French aerospace conglomerate Thales is at the show optimistic of an export breakthrough in the Middle East region for the Dassault Rafale fighter, for which the company is a major supplier.
"There are a lot of export projects, and the Rafale is top of the list," says Thales aerospace senior vice-president Pierre-Eric Pommellet, who took up the reins at the division in June, shortly after the Paris air show.
"There are a huge number of prospects in defence aerospace," he adds.
Thales is expecting a fourth tranche of Rafale production to be signed off by the French government in "the coming weeks". This will introduce an active electronically scanned array radar, considered crucial to the Rafale's prospects in the export market.
"It is paving the way in terms of technology for the export process," says Pommellet.
Topping the list of Rafale export candidates are Brazil, Switzerland and the United Arab Emirates.
"Negotiations with the UAE on Rafale are ongoing," he says. "I'm sure that this will be a very important topic at Dubai. This is the biggest project that we are involved in in this region."
Kuwait is also emerging as a strong prospect. "There have been some state-to-state talks, including on the Rafale. Kuwait could be a good customer for us, but it's their decision on whether to progress," he says.
Pommellet has worked at Thales for 12 years, most recently heading the manufacturer's services division.
Thales derives around 60% of its aerospace revenues from the defence sector, and 40% from civil. "This is coming from a position where we were more military," says Pommellet. "Civil and military are very complementary."
In terms of its military business, Thales is in a "good position" as there has been "no reduction" in French or UK government defence spending, he says.
Thales is also targeting the maritime patrol aircraft mission systems market and earlier this year launched a programme with the UAE to develop a mission system based on the Bombardier Dash 8 platform. This has reached the critical design review milestone.
"We are expecting further opportunities in Saudi Arabia and other Middle East countries," says Pommellet. Saudi Arabia is meanwhile looking at equipping EADS Casa C-295s for the MPA role.
Another area of increasing interest is unmanned air vehicles. The Hermes 450-based Watchkeeper UAV system under development for the British Army is due to have its first flight by the end of the year and become fully operational in 2010. An interim-capability Hermes 450 is already operational with the UK armed forces in Iraq and Afghanistan.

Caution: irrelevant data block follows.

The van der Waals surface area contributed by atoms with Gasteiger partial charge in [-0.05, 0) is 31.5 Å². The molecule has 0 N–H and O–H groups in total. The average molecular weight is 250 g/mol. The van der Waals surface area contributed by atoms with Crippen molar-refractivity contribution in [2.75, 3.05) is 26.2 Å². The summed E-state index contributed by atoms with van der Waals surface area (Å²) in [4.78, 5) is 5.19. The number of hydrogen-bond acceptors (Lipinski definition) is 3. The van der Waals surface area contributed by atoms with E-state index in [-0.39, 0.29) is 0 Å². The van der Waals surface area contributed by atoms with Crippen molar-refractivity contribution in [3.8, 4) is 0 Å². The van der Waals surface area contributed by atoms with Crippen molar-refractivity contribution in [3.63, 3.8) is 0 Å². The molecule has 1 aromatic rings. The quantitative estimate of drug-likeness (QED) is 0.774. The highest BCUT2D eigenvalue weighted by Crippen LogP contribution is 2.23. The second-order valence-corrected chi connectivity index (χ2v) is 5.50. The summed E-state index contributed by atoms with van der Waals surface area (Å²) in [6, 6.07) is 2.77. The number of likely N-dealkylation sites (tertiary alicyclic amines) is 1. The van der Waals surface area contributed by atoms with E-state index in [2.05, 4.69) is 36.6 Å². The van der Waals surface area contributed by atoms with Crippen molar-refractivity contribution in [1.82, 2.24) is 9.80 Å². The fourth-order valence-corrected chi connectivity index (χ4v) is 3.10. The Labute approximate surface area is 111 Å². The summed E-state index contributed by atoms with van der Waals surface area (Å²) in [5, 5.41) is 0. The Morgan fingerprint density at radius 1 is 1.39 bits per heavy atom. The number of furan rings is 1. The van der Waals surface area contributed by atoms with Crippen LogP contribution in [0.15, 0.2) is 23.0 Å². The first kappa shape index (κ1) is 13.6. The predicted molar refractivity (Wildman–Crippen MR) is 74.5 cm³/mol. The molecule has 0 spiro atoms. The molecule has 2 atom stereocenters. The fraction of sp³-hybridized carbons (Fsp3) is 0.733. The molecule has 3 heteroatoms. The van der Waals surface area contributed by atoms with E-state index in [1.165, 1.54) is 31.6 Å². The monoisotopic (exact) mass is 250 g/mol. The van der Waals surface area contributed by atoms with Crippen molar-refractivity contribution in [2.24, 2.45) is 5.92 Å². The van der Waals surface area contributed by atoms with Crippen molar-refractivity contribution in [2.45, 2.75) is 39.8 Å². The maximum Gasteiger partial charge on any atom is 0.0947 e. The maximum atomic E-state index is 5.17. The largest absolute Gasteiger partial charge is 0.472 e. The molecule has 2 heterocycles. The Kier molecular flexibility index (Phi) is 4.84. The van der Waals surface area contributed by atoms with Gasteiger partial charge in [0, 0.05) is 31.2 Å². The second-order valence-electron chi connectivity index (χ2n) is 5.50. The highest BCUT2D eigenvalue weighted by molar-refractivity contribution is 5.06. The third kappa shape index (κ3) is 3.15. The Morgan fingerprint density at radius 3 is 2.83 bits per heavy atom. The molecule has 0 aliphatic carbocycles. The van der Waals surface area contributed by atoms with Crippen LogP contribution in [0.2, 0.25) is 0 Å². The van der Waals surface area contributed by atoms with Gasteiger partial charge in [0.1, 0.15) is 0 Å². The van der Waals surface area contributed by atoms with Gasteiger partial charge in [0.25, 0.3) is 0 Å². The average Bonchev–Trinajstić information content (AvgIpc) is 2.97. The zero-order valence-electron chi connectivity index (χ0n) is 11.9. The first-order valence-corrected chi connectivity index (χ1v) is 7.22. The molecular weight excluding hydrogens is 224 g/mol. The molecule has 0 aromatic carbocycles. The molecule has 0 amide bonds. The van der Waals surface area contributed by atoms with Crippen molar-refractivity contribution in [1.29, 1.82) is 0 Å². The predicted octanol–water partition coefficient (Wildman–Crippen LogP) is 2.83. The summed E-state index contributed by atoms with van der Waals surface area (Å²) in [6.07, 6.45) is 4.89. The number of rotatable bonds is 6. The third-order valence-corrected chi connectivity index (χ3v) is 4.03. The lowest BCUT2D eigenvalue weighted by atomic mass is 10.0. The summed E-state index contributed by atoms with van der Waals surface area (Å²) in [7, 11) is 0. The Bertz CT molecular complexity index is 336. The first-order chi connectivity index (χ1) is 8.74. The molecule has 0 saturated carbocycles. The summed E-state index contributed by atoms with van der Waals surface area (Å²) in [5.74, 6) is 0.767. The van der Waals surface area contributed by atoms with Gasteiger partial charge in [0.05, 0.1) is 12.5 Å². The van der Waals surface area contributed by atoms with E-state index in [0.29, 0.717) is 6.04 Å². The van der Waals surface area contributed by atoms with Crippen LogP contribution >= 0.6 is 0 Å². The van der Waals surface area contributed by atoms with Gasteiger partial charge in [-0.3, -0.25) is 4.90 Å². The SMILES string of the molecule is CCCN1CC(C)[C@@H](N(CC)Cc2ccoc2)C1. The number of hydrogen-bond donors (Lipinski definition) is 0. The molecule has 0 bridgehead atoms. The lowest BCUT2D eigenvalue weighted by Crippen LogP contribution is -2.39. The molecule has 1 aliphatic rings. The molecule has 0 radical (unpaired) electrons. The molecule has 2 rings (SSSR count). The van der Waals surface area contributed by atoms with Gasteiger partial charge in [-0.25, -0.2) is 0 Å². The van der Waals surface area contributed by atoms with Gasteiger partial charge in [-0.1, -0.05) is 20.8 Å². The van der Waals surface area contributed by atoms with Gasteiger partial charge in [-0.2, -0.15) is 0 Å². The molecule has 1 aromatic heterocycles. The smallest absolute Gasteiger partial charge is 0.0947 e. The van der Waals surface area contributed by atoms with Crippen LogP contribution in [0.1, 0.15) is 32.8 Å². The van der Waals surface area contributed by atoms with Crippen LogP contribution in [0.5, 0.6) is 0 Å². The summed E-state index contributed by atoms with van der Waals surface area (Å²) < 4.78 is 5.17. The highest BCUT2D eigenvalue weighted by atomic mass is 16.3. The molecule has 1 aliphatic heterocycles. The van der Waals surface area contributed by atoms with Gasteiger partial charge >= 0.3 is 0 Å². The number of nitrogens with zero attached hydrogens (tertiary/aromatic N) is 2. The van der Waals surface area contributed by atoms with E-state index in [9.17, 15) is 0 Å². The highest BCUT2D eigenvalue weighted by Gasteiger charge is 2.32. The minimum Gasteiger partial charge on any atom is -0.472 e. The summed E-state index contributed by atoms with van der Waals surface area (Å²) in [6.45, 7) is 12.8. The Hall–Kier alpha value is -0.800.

Despite extensive delays to the Airbus Military A400M, "we are ready for the first flight", says Pommellet.
On the civil side, Thales is in "quite a good situation" on Airbus programmes and 2009 has been "not a bad year for first-fit" of Thales equipment thanks to high production rates, although the situation is "much worse" in the business aviation sector, says Pommellet.
Airbus is indicating that it plans to hold A320-family single-aisle production at 34 aircraft a month for the time being, although "they've said there is a risk that they will have to adapt in the months to come".
Thales is also "of course seriously impacted by the 787 delay", he says. Encouragingly, first deliveries of the also-delayed Sukhoi Superjet are due to take place next year, while the Thales avionics-equipped ATR 42-600 recently made its first flight and the Gulfstream G650 ultra-long-range business jet - sporting a Thales fly-by-wire system - is due to fly imminently.
"Civil is kind of a foggy environment, but there are a lot of new projects and programmes. It looks like the macro-economics will recover," says Pommellet.
Commenting on Airbus chief salesman John Leahy's recent assertion that an all-new narrowbody is unlikely to arrive before 2024, he says: "Many events can happen. Let's be very careful. Fifteen years, if it is 15 years, is a very short timescale in aviation. The main issue for the next programme will be to manage risk. We strongly urge that these advanced studies should really be done now.
"I'm not so worried by the date. Whatever the date, everything starts now."
The in-flight entertainment sector is a "very active business" at the moment, says Pommellet. Thales is in discussions with several airlines on the introduction of an integrated broadband internet offering, following Lufthansa's recent decision to opt for rival Rockwell Collin's eXConnect system. "People want internet access," says Pommellet.
Support and services activities have been badly hit as airlines run down their spares stocks in an attempt to preserve cash. "They are not ordering what they were ordering. However, a lot of airlines decide at the very last moment of the year to buy spares. We are ready for that," says Pommellet.
Thales has set up a local joint venture with Abu Dhabi's Mubadala to repair IFE systems, which the French company "has plans to develop".
"We are developing joint ventures with local partners to provide local support for both civil and military programmes," he says.
Thales' military servicing business has had a "good year", because the French and UK air forces are "using their aircraft".
Thales has meanwhile cut back spending on air shows by around 20% this year, mainly by taking fewer staff.
"We are relying much more on the people who are already based in the country, and bringing them the management support," he says. "We have a very high efficiency."